Collaborating for success with Google Apps

One of the great things about the Google Drive apps is how well the collaboration features have been integrated into the software. You can just share a document, login and go. I haven’t made extensive use of Google Drive’s collaborative features but I have tried them on occasion in both adult and high school education settings and it has been successful (after students get over the initial flip out of seeing someone edit a document at the same time as them!)

The activities that I have encouraged collaboration via Google Drive have been fairly structured which may be one reason why they worked well. This week, I saw this post by April Smith that got me thinking I should be encouraging MORE collaboration, perhaps using LESS STRUCTURED activities. The post suggested collaboration could be more successful if a clear and simple framework was provided to students about what effective collaboration looks like.

Using April’s idea, I created the following poster to briefly outline what collaboration success might look like. (This was created using Google Draw – click on the image and it will take you to the document on Google Drive where you can choose to create a copy for yourself and edit as you like).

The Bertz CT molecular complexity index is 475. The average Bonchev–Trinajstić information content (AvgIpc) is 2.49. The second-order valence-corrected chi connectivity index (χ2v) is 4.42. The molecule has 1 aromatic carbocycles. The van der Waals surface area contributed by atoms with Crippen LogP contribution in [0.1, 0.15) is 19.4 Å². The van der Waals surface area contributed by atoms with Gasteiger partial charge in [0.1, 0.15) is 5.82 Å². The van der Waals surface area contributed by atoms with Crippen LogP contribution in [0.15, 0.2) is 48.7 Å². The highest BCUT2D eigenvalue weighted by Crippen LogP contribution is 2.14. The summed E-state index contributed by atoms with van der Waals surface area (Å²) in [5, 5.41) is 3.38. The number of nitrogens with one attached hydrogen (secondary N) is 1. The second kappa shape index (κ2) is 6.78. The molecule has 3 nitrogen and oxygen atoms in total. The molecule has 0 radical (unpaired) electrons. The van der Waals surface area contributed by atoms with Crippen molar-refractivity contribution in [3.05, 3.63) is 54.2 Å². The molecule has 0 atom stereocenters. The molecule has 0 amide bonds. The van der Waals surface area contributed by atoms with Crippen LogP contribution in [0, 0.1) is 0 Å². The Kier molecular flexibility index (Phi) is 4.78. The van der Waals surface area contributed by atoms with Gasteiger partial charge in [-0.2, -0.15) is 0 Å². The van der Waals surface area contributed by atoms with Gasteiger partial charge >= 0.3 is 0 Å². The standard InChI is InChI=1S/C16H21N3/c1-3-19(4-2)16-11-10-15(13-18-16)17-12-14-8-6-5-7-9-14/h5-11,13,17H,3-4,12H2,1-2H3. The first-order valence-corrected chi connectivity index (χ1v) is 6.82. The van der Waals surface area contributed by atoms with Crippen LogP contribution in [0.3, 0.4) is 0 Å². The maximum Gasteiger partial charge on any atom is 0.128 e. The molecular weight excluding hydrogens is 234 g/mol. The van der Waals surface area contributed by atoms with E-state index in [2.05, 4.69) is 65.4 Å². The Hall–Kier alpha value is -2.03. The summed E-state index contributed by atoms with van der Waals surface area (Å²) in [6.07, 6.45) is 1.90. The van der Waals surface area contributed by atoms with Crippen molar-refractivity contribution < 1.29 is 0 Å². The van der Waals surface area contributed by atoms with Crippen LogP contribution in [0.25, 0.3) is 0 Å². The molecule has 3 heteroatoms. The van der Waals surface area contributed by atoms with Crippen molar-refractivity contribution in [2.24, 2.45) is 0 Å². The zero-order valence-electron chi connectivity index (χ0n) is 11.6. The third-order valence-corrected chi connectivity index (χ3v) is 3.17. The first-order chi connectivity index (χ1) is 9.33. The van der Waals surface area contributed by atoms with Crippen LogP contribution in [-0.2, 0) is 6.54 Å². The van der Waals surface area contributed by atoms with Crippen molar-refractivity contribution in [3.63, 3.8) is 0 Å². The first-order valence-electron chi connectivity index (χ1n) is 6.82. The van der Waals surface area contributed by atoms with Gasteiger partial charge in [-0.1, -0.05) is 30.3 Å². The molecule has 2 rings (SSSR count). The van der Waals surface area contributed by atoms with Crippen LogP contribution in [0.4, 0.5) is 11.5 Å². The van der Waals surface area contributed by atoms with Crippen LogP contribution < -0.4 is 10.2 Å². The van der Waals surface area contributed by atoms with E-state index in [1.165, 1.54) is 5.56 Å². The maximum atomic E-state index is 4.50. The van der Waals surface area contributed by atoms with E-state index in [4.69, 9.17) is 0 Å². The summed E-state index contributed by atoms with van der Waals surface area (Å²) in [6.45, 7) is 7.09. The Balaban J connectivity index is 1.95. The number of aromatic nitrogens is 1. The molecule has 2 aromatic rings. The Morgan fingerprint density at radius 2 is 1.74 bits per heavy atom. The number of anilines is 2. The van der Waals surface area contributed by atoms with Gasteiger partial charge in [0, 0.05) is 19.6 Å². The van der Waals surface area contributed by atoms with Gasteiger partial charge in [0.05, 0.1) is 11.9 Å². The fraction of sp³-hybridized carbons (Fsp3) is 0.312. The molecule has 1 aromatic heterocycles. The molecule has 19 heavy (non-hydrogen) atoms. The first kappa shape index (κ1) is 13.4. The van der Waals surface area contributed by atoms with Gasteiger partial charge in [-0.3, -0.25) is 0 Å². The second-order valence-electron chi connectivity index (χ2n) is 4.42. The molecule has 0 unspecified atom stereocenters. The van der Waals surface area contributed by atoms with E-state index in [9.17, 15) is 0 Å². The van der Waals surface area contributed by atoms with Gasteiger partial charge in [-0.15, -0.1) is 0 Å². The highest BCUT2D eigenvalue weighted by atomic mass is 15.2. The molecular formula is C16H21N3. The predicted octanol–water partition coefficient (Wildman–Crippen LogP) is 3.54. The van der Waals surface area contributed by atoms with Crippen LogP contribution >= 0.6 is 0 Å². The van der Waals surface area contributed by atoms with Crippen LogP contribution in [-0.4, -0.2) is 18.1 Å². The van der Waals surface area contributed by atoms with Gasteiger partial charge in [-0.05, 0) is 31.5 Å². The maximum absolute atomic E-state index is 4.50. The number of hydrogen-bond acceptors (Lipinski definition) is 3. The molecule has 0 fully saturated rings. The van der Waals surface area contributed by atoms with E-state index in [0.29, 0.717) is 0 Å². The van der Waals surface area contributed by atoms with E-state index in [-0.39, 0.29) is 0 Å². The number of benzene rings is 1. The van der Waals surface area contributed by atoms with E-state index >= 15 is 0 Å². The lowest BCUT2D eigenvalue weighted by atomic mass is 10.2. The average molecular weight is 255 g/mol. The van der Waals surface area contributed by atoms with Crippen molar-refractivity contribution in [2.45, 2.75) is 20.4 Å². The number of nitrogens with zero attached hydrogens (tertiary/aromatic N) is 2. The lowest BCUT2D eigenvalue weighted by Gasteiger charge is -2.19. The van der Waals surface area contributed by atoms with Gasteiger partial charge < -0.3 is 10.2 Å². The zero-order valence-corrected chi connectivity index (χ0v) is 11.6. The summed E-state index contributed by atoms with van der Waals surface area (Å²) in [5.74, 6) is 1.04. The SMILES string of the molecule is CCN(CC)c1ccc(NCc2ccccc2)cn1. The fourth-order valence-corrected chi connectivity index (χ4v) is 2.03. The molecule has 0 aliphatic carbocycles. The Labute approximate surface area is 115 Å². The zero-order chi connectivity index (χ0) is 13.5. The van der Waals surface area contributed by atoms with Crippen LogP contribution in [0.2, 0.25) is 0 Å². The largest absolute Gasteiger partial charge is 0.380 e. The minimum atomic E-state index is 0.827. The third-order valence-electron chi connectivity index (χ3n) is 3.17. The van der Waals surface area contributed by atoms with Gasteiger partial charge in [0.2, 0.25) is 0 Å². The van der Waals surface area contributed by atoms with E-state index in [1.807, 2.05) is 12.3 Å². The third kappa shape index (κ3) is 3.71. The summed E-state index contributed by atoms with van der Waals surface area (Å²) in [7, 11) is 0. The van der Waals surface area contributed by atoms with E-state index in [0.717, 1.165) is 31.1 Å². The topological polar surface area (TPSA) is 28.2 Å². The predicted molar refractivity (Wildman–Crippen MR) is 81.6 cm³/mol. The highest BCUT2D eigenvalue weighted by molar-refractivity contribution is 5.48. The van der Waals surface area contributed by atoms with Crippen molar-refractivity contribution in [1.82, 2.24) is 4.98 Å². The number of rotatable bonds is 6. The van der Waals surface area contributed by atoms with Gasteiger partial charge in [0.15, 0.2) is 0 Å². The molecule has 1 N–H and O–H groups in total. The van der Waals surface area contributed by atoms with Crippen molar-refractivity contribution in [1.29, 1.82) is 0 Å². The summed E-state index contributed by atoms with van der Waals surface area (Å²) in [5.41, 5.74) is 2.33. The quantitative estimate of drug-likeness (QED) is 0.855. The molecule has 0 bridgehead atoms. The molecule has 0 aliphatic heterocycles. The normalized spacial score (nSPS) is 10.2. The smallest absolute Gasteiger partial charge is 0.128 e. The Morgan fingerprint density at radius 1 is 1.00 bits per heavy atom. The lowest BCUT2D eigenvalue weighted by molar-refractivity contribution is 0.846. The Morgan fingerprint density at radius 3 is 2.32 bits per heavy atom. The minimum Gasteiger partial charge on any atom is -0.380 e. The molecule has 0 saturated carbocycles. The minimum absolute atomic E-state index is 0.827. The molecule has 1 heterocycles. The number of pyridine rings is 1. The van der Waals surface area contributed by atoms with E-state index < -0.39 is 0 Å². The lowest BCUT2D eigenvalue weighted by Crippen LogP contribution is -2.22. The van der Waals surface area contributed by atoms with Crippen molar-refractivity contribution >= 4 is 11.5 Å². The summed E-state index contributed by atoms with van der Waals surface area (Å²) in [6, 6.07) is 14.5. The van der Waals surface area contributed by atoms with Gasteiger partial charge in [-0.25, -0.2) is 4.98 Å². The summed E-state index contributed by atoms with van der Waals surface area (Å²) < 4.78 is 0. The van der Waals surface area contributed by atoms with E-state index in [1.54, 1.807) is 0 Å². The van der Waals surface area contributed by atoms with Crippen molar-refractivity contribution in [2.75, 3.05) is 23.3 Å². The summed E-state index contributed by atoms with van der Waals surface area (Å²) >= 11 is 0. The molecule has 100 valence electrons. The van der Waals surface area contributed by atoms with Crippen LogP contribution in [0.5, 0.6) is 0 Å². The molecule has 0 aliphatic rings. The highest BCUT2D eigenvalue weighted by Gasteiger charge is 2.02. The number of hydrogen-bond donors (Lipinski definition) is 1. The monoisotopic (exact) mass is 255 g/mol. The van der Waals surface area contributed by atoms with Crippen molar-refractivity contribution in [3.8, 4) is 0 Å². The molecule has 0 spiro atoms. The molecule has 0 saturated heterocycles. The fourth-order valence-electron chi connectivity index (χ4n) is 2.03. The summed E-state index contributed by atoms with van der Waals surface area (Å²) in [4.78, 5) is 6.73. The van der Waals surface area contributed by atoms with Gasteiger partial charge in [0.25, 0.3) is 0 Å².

I also created the below Google Slides presentation to help flesh out the ideas in the poster and also to capture the specific functionality available in Google Apps to facilitate successful collaboration. Once again, if you would like to copy and adapt the presentation for your own use, I have shared it with you. Just click on the little cog icon near the presentation navigation, select Open Editor and it will take you to Google Slides where you can make a copy of the presentation for yourself.

Applications for education

  • Discuss the framework in the poster and the presentation with students before embarking on a project requiring collaboration using Google Apps.
  • Delete the detailed information in the presentation and brainstorm with students how they can use interpersonal skills and Google Apps for Education tools to collaborate effectively. They might come up with even better ideas!
  • Make sure students know where to find and how the use the GAFE tools for collaboration.
  • Don’t forget the importance of modelling; collaborate WITH students to show them how it’s done!

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